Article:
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4. Random variables part onePowerPoint Presentation

4. Random variables part one

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### 4. Random variablespart one

Random variable

A discrete random variable assigns a discrete value to every outcome in the sample space.

Example

{ HH, HT, TH, TT }

N = number of Hs

Probability mass function

The probability mass function (p.m.f.) of discrete random variable X is the function

- p(x) = P(X = x)

Example

{ HH, HT, TH, TT }

N = number of Hs

¼

¼

¼

¼

p(0) = P(N = 0) = P({TT}) = 1/4

p(1)= P(N = 1) = P({HT, TH}) = 1/2

p(2)= P(N = 2) = P({HH}) = 1/4

Probability mass function

We can describe the p.m.f. by a table or by a chart.

x 0 1 2

p(x)

p(x) ¼ ½ ¼

x

Example

A change occurs when a coin toss comes out different from the previous one.

- Toss a coin 3 times. Calculate the p.m.f. of the number of changes.

Balls

We draw 3 balls without replacement from this urn:

0

-1

1

0

1

0

1

-1

-1

Let X be the sum of the values on the balls. What is the p.m.f. of X?

Balls

0

-1

1

0

1

X= sum of values on the 3 balls

0

1

-1

-1

Eabc: we chose balls of type a, b, c

P(X= 0)

= P(E000) + P(E1(-1)0)

= (1 + 3×3×3)/C(9, 3) = 28/84

P(X= 1)

= P(E100) + P(E11(-1))

= (3×3 + 3×3)/C(9, 3) = 18/84

P(X= -1)

= P(E(-1)00) + P(E(-1)(-1)1)

= (3×3 + 3×3)/C(9, 3) = 18/84

P(X= 2)

= P(E110)

= 3×3/C(9, 3)

= 9/84

P(X= -2)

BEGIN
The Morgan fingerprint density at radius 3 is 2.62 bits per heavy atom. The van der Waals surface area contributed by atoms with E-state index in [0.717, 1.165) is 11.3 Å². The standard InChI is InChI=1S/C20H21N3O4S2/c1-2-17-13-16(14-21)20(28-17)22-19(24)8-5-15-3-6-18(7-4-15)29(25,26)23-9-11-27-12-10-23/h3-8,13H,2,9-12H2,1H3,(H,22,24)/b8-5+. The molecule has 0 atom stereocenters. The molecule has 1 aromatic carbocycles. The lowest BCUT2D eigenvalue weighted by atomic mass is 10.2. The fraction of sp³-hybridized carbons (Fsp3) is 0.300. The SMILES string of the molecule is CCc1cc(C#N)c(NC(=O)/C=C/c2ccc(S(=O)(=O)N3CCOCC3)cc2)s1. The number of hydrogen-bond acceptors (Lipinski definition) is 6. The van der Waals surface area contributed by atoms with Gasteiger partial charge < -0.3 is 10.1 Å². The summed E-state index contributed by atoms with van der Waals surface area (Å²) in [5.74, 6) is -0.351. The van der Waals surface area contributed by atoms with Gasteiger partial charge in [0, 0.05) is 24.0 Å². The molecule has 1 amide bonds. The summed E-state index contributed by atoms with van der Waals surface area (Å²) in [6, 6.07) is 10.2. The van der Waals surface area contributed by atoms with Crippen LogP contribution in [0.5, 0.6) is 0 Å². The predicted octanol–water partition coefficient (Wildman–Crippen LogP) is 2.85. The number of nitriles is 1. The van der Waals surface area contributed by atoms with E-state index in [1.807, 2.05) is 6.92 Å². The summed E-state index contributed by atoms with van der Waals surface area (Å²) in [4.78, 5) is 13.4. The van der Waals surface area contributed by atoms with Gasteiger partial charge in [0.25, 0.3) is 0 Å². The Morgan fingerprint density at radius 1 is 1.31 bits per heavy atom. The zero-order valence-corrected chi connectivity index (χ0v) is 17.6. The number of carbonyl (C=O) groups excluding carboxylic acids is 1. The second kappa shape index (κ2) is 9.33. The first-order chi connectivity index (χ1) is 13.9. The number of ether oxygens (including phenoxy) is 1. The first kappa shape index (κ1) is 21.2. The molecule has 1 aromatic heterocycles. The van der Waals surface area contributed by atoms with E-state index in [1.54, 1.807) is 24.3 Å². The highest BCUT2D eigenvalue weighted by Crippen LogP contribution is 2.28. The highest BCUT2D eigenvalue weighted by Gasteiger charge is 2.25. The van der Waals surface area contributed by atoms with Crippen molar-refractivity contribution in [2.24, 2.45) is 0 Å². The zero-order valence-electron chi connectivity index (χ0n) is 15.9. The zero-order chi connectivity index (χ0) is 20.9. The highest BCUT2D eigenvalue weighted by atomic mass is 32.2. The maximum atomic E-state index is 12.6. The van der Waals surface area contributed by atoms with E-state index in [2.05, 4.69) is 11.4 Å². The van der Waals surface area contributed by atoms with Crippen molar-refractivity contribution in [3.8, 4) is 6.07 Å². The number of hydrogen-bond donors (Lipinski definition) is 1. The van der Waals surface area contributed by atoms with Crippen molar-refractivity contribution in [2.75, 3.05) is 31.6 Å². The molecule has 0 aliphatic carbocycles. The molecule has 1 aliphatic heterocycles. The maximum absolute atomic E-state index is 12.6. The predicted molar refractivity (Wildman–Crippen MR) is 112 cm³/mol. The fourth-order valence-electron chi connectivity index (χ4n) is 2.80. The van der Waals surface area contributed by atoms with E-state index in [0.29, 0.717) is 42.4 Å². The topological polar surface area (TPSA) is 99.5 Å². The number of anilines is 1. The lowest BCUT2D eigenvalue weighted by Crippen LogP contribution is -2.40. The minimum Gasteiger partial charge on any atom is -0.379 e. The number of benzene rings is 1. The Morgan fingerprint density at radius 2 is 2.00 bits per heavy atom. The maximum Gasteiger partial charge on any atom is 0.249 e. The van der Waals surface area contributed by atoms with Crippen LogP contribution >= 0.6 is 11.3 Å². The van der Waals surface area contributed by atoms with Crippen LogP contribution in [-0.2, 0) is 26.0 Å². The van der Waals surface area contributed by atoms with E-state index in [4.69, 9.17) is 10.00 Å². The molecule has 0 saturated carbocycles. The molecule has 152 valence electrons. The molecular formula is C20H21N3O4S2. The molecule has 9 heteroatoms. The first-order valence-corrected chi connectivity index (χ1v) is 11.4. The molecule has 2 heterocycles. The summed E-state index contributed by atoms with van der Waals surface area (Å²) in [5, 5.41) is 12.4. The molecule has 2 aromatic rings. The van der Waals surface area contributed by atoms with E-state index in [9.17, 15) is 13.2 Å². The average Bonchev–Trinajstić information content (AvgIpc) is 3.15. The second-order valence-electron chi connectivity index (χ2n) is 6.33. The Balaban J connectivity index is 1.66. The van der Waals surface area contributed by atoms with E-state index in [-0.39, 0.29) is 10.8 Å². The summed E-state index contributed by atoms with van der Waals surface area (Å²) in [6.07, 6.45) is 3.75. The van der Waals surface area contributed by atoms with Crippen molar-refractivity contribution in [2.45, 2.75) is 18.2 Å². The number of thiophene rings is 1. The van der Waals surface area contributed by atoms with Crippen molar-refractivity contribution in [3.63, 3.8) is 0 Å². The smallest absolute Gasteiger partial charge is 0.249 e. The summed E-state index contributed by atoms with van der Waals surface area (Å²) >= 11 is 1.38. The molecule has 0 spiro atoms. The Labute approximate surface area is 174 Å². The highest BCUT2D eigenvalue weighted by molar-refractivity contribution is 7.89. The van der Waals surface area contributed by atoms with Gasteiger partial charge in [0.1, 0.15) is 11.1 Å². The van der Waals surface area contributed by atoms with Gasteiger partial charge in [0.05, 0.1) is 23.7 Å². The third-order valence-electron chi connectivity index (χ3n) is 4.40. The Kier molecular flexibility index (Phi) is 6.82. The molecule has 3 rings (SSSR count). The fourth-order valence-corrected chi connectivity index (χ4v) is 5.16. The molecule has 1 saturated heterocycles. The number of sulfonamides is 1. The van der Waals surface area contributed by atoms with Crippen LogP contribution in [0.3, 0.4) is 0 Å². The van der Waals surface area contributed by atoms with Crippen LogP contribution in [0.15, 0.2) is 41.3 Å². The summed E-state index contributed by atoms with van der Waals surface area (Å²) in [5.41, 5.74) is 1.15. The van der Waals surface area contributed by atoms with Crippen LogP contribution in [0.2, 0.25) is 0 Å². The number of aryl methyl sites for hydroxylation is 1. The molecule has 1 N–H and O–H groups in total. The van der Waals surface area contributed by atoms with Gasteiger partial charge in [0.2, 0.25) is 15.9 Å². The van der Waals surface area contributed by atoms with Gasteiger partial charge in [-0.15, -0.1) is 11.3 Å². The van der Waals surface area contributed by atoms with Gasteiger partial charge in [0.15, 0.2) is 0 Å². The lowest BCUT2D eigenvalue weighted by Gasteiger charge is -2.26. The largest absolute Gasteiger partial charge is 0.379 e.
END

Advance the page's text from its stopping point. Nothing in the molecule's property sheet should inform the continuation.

= P(E(-1)(-1)0)

= 3×3/C(9, 3)

= 9/84

P(X= 3)

= P(E111)

= 1/C(9, 3)

= 1/84

P(X= -3)

= P(E(-1)(-1)(-1))

= 1/C(9, 3)

= 1/84

1

Probability mass function

p.m.f. of sum of values on the 3 balls

The events “X = x” are disjoint and partition the sample space, so for every p.m.f

- ∑xp(x) = 1

Coupon collection

There are n types of coupons. Every day you get one. You want a coupon of type 1. By when will you get it?

Probability model

Let Ei be the event you get a type 1 coupon on day i

Since there are n types, we assume

P(E1) = P(E2) = … = 1/n

We also assume E1, E2,… are independent

Coupon collection

Let X1 be the day on which you get coupon 1

P(X1 ≤ d)

= 1 – P(X1 > d)

= 1 – P(E1cE2c… Edc)

= 1 – P(E1c)P(E2c) … P(Edc)

= 1 –(1 – 1/n)d

Coupon collection

There are n types of coupons. Every day you get one. By when will you get all the coupon types?

Solution

Let Xt be the day on which you get a type t coupon

Let X be the day on which you collect all coupons

(X ≤ d) = (X1≤ d) and (X2≤ d) … (Xn≤ d)

not independent!

(X > d) = (X1> d)∪ (X2> d) ∪ … ∪ (Xn> d)

Coupon collection

We calculate P(X > d) by inclusion-exclusion

- P(X > d) = ∑P(Xt> d) – ∑ P(Xt> d and Xu> d) + …

P(X1> d) = (1 – 1/n)d

by symmetry P(Xt> d) = (1 – 1/n)d

P(X1> d and X2> d)

Fi = “day i coupon is not

of type 1 or 2”

- = P(F1 … Fd)

independent events

- = P(F1) … P(Fd)

- = (1 – 2/n)d

Coupon collection

- P(X > d) = ∑P(Xt> d) – ∑ P(Xt> d and Xu> d) + …

P(X1> d) = (1 – 1/n)d

- P(X1> d and X2> d) = (1 – 2/n)d

- P(X1> d and X2> d and X3> d) = (1 – 3/n)d and so on

so P(X > d) = C(n, 1) (1 – 1/n)d–C(n, 2) (1 – 2/n)d + …

= ∑i = 1 (-1)i+1 C(n, i) (1 – i/n)d

n

Coupon collection

p = 0.5

p = 0.5

n

n

Day on which the probability

of collecting all n coupons